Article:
Republican leaders and the Faith and Freedom Coalition discuss plans to wake up religious voters
Top Republicans like former Vice President Mike Pence and Florida Sen. Marco Rubio spoke at a Faith and Freedom Coalition event in Florida this week
Sen. Ted Cruz of Texas only needed a few minutes to cover nearly all the major issues being discussed at this week’s Faith and Freedom Coalition’s Road to Majority conference in Kissimmee, Florida.
He spelled his concerns out in short sentences, like he was striking nails into wood.
“I’m going to commit a radical act. I’m going to speak the truth,” Cruz began. “America is great. Christopher Columbus discovering America was a good thing. … Our Founding Fathers were extraordinary patriots. America has been a force for good in the world.”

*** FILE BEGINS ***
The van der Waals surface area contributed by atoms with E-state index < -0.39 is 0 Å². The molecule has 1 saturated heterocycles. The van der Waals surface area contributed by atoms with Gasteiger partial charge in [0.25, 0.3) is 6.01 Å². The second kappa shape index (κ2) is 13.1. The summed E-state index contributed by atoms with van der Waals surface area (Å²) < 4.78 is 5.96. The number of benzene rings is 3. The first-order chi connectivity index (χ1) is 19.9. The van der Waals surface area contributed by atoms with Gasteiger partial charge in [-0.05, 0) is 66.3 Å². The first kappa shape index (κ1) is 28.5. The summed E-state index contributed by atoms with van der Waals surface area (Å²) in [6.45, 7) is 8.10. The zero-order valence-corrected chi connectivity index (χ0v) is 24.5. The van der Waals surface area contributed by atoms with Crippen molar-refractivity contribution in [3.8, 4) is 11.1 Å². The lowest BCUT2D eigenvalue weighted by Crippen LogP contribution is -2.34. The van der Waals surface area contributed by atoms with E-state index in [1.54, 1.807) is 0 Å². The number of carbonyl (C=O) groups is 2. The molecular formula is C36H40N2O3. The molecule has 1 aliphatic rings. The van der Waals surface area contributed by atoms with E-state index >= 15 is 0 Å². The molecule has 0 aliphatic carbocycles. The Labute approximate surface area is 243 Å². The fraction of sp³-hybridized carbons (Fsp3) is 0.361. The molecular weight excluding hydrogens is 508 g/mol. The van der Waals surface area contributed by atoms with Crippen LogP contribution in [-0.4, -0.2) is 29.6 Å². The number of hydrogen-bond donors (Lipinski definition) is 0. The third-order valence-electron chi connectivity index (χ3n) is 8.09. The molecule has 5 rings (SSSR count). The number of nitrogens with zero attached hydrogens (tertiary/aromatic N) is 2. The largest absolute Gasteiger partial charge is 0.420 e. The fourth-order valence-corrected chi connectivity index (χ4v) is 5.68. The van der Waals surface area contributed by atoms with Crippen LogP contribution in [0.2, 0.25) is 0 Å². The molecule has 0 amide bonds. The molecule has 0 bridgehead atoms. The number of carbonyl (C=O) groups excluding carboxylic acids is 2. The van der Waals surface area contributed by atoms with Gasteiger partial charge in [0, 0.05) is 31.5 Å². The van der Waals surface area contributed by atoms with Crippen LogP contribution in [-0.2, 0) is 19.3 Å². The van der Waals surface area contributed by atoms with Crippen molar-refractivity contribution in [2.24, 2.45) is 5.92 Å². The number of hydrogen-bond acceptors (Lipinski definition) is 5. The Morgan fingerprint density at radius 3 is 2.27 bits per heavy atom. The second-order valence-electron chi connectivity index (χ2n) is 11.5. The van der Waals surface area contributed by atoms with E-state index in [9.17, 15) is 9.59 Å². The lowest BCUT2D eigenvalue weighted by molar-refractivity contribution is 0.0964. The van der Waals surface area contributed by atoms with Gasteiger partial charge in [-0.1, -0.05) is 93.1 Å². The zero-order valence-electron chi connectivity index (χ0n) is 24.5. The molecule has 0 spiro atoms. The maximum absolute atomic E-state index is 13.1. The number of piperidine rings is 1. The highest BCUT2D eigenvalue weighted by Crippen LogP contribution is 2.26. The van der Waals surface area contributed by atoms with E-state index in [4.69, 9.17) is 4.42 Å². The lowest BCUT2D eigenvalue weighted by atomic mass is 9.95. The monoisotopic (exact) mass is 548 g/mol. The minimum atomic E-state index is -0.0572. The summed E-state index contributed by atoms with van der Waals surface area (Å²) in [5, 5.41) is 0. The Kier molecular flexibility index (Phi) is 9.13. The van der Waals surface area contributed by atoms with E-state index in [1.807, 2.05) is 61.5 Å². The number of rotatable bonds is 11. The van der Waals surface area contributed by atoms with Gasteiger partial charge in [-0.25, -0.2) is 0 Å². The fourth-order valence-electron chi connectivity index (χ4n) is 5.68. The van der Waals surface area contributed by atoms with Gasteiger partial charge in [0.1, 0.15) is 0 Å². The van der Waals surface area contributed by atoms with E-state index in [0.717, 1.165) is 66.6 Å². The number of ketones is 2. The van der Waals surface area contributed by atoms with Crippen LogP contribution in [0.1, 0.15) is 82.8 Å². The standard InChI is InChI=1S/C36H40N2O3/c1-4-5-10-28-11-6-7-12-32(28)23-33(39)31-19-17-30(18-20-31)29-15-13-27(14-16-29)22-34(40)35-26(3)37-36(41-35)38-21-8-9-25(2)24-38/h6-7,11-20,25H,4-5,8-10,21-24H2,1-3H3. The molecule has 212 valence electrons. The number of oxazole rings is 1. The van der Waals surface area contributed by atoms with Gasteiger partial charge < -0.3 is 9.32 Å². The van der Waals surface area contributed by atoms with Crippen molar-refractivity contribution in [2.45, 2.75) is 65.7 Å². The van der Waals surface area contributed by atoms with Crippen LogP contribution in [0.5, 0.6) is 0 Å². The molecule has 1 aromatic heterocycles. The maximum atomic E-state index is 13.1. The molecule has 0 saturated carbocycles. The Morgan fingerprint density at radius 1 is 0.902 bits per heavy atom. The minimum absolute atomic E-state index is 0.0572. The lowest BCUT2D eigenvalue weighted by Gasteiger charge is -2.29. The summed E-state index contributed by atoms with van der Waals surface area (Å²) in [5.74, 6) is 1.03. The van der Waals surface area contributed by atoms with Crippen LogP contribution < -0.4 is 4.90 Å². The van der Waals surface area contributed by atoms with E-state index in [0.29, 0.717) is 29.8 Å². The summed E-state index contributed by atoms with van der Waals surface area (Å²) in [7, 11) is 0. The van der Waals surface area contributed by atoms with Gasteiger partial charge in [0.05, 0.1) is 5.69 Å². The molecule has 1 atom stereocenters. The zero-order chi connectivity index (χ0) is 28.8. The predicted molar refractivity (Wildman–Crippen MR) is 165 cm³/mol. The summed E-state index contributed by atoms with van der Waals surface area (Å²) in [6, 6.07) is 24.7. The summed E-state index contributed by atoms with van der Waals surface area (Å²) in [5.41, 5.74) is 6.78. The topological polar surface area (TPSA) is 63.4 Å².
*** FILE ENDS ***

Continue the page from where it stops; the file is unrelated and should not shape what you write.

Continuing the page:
“Police officers keep us safe,” he continued, beginning to allude to more specific policy debates. “Marriage is a holy covenant before God. An unborn child is a child. Children do best when they’re raised by a mother and a father. Israel is our friend.”
“And there is a difference between boys and girls,” he said to cheers and applause.
Cruz and other high-profile speakers at the event, which some political experts describe as a chance for presidential hopefuls to workshop their future campaigns, repeated the same buzzwords I heard from members of the crowd.
Religious freedom, education, critical race theory, socialism, Marxism — these are the issues that will anchor the conservative agenda in the lead-up to 2024 if Faith and Freedom Coalition supporters have their say.
Road to Majority event thinks local
Speakers and attendees also share the same vision of which political races the Republican Party needs to focus on in the months ahead.